Aware of Brown's predicament, fellow pilot Lt. j.g. Thomas Hudner took enemy forces, attempting to capture Brown, under fire. As flames on Brown's aircraft intensified, Hudner intentionally crash-landed his own plane near Brown's in an effort to rescue him. Unable to free him, Hudner collected snow to put atop the flames to retard their advance. He then radioed for helicopter rescue to bring an ax to cut Brown out.

Ultimately, a helicopter rescue was effected, but Brown died of his wounds. For his courageous actions, Hudner was awarded the Medal of Honor.

While racial equality in the military has had its highs and lows, 20th century lows have, for the most part, been exceeded by 21st century highs. The latter include, for the Navy, advancement of the first African-American female admiral - Michelle Howard.

Men like Jesse Brown - born in the South to impoverished parents, who overcame prejudice and graduated as high school salutatorian - were trailblazers in the fight to make the UDHR more than just words on a piece of paper. His success in completing pilot training and sacrificing his life in Korea to help those Marines - both black and white - fighting to survive on the ground, as well as Hudner's efforts to save Brown, evidenced the combat warrior's equality-of-life bond.

However, a disturbing trend by race activists more recently is not to seek equality, demonstrating mutual respect for all life, which allegedly is being racist, but demanding superior valuation. That is a central theme for Black (only) Lives Matter - one creating division in the fight for humanity's equality.

Such thinking recently fueled division at Washington State's Evergreen State College campus.

Recognizing black community contributions, the school previously, and reasonably, established a "Day of Absence" - calling for students and faculty of color to meet off campus, leaving others to recognize their value by their absence. This was followed by a "Day of Presence" during which the entire campus community participated in equality-focused activities.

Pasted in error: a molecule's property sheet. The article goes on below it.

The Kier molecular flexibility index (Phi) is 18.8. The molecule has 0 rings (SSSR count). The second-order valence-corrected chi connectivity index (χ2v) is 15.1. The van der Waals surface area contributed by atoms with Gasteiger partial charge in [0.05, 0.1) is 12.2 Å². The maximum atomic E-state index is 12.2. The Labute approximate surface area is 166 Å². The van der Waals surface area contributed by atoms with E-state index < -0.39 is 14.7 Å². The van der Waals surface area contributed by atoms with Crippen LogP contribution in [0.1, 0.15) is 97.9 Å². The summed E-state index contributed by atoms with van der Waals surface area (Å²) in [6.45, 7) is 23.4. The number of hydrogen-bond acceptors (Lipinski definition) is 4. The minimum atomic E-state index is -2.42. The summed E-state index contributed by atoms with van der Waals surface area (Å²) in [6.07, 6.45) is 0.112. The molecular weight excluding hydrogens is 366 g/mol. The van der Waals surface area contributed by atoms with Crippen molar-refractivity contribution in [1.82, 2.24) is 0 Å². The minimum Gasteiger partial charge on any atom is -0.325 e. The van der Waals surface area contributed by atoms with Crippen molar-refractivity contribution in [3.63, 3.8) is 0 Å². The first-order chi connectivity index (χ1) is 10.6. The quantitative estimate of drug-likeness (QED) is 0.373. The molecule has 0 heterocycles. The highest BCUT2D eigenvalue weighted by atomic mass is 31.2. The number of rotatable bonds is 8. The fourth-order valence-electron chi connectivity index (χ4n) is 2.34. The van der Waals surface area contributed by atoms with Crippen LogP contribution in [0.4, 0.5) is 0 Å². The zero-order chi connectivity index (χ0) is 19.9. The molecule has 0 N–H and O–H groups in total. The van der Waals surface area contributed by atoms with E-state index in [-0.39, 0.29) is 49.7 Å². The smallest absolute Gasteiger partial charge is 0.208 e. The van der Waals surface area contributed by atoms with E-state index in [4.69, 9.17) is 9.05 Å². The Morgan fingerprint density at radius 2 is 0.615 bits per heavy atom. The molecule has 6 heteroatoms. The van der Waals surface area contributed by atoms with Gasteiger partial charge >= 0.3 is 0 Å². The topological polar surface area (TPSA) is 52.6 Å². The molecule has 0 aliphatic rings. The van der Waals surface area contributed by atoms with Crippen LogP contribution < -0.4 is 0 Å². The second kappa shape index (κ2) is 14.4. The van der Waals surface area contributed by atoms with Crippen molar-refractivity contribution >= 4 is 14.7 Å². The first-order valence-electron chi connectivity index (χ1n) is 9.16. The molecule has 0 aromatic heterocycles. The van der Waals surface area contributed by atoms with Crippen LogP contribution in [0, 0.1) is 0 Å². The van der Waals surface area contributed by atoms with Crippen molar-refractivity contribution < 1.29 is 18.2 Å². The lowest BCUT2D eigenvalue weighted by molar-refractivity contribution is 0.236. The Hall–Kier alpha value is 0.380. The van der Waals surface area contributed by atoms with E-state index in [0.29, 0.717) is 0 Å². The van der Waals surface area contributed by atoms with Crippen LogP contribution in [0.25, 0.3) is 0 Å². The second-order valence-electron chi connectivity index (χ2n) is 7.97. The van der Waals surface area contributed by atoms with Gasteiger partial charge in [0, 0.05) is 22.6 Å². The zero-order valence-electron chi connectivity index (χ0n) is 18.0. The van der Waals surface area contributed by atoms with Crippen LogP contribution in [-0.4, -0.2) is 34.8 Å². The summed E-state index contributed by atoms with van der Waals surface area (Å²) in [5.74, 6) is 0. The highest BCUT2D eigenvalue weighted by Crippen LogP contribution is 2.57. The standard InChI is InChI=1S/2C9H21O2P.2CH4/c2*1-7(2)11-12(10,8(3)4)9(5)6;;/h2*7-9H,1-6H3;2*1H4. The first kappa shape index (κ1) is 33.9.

However, activists took the Day of Absence a step further this year, asking whites to leave campus - as blacks reportedly no longer felt safe doing so following the 2016 presidential election.

A white professor very respectfully objected. He rationally argued, while it is one thing for a group to decide "to voluntarily absent themselves from a shared space," it is quite another to tell "another group to go away ... (as it) is a show of force and an act of oppression in and of itself." Sadly, the professor's comments and refusal to leave incited a student mob response. Now, the professor's safety on campus is at risk.

We can only hope the racial colorblindness combat warriors come to appreciate will one day be society's norm. But this demands no member - either of the minority or majority - play the superiority card. It only creates a speed bump to getting there.

A good place to start teaching this is Evergreen State College.

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A version of this piece also appeared on http://www.wnd.com/     



Lt. Colonel James G. Zumwalt, USMC (Ret.), is a retired Marine infantry officer who served in the Vietnam war, the U.S. invasion of Panama and the first Gulf war. He is the author of "Bare Feet, Iron Will--Stories from the Other Side of Vietnam's Battlefields," "Living the Juche Lie: North Korea's Kim Dynasty" and "Doomsday: Iran--The Clock is Ticking." He frequently writes on foreign policy and defense issues.